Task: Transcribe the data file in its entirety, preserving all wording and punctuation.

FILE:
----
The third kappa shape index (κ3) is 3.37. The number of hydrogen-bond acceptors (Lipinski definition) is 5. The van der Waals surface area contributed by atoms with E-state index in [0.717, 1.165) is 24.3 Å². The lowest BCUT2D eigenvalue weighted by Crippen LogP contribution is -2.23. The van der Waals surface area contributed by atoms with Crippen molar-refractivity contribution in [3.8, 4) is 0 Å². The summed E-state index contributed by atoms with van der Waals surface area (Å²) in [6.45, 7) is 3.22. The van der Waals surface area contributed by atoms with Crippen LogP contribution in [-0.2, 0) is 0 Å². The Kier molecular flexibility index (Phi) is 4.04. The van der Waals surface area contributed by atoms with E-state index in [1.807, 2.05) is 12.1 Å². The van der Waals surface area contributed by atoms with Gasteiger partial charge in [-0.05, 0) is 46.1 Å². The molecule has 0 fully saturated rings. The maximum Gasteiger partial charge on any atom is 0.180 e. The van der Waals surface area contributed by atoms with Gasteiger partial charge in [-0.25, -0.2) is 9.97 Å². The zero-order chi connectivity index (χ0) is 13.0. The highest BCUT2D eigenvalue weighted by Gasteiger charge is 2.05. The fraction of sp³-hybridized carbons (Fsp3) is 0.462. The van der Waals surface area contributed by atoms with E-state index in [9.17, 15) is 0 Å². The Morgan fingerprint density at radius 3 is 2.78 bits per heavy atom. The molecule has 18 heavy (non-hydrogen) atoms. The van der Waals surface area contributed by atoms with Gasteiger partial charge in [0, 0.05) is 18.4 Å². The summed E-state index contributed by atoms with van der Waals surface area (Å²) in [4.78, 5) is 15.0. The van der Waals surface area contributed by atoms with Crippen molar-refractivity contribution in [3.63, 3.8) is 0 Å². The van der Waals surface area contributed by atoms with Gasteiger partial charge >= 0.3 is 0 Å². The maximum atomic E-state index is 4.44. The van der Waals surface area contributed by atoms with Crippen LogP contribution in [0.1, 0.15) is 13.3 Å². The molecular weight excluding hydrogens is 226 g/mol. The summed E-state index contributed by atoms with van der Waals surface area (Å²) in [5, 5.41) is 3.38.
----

The third kappa shape index (κ3) is 3.37. The number of hydrogen-bond acceptors (Lipinski definition) is 5. The van der Waals surface area contributed by atoms with E-state index in [0.717, 1.165) is 24.3 Å². The lowest BCUT2D eigenvalue weighted by Crippen LogP contribution is -2.23. The van der Waals surface area contributed by atoms with Crippen molar-refractivity contribution in [3.8, 4) is 0 Å². The summed E-state index contributed by atoms with van der Waals surface area (Å²) in [6.45, 7) is 3.22. The van der Waals surface area contributed by atoms with Crippen LogP contribution in [-0.2, 0) is 0 Å². The Kier molecular flexibility index (Phi) is 4.04. The van der Waals surface area contributed by atoms with E-state index in [1.807, 2.05) is 12.1 Å². The van der Waals surface area contributed by atoms with Gasteiger partial charge in [-0.05, 0) is 46.1 Å². The molecule has 0 fully saturated rings. The maximum Gasteiger partial charge on any atom is 0.180 e. The van der Waals surface area contributed by atoms with Gasteiger partial charge in [-0.25, -0.2) is 9.97 Å². The zero-order chi connectivity index (χ0) is 13.0. The highest BCUT2D eigenvalue weighted by Gasteiger charge is 2.05. The fraction of sp³-hybridized carbons (Fsp3) is 0.462. The van der Waals surface area contributed by atoms with E-state index in [9.17, 15) is 0 Å². The Morgan fingerprint density at radius 3 is 2.78 bits per heavy atom. The molecule has 18 heavy (non-hydrogen) atoms. The van der Waals surface area contributed by atoms with Gasteiger partial charge in [0, 0.05) is 18.4 Å². The summed E-state index contributed by atoms with van der Waals surface area (Å²) in [4.78, 5) is 15.0. The van der Waals surface area contributed by atoms with Crippen molar-refractivity contribution in [3.63, 3.8) is 0 Å². The van der Waals surface area contributed by atoms with Gasteiger partial charge >= 0.3 is 0 Å². The maximum atomic E-state index is 4.44. The van der Waals surface area contributed by atoms with Crippen LogP contribution in [0.1, 0.15) is 13.3 Å². The molecular weight excluding hydrogens is 226 g/mol. The summed E-state index contributed by atoms with van der Waals surface area (Å²) in [5, 5.41) is 3.38.